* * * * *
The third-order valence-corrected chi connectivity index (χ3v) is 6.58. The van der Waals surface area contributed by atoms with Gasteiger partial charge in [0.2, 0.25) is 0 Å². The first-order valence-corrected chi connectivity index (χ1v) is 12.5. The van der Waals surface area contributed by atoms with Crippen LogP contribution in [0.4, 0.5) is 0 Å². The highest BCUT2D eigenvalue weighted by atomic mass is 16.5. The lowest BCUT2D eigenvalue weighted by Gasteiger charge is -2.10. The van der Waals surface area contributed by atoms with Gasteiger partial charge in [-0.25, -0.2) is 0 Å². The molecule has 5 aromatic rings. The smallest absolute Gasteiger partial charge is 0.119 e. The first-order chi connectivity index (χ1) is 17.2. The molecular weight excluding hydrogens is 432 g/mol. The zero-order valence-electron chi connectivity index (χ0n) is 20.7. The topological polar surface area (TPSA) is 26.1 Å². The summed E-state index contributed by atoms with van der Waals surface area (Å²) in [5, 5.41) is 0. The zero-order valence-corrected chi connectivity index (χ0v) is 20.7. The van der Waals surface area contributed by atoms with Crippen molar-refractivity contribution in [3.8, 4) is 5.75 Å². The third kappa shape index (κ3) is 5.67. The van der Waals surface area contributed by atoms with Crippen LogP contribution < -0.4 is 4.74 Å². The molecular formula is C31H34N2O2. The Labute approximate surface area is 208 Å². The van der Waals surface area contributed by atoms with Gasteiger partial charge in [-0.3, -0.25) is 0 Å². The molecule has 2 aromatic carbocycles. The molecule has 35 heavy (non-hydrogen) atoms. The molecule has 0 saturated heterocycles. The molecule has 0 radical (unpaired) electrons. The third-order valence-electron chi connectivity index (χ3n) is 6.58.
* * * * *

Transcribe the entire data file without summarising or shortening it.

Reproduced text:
The third-order valence-corrected chi connectivity index (χ3v) is 6.58. The van der Waals surface area contributed by atoms with Gasteiger partial charge in [0.2, 0.25) is 0 Å². The first-order valence-corrected chi connectivity index (χ1v) is 12.5. The van der Waals surface area contributed by atoms with Crippen LogP contribution in [0.4, 0.5) is 0 Å². The highest BCUT2D eigenvalue weighted by atomic mass is 16.5. The lowest BCUT2D eigenvalue weighted by Gasteiger charge is -2.10. The van der Waals surface area contributed by atoms with Gasteiger partial charge in [-0.25, -0.2) is 0 Å². The molecule has 5 aromatic rings. The smallest absolute Gasteiger partial charge is 0.119 e. The first-order chi connectivity index (χ1) is 17.2. The molecular weight excluding hydrogens is 432 g/mol. The zero-order valence-electron chi connectivity index (χ0n) is 20.7. The topological polar surface area (TPSA) is 26.1 Å². The summed E-state index contributed by atoms with van der Waals surface area (Å²) in [5, 5.41) is 0. The zero-order valence-corrected chi connectivity index (χ0v) is 20.7. The van der Waals surface area contributed by atoms with Crippen molar-refractivity contribution in [3.8, 4) is 5.75 Å². The third kappa shape index (κ3) is 5.67. The van der Waals surface area contributed by atoms with Crippen LogP contribution < -0.4 is 4.74 Å². The molecular formula is C31H34N2O2. The Labute approximate surface area is 208 Å². The van der Waals surface area contributed by atoms with Gasteiger partial charge in [-0.3, -0.25) is 0 Å². The molecule has 2 aromatic carbocycles. The molecule has 35 heavy (non-hydrogen) atoms. The molecule has 0 saturated heterocycles. The molecule has 0 radical (unpaired) electrons. The third-order valence-electron chi connectivity index (χ3n) is 6.58.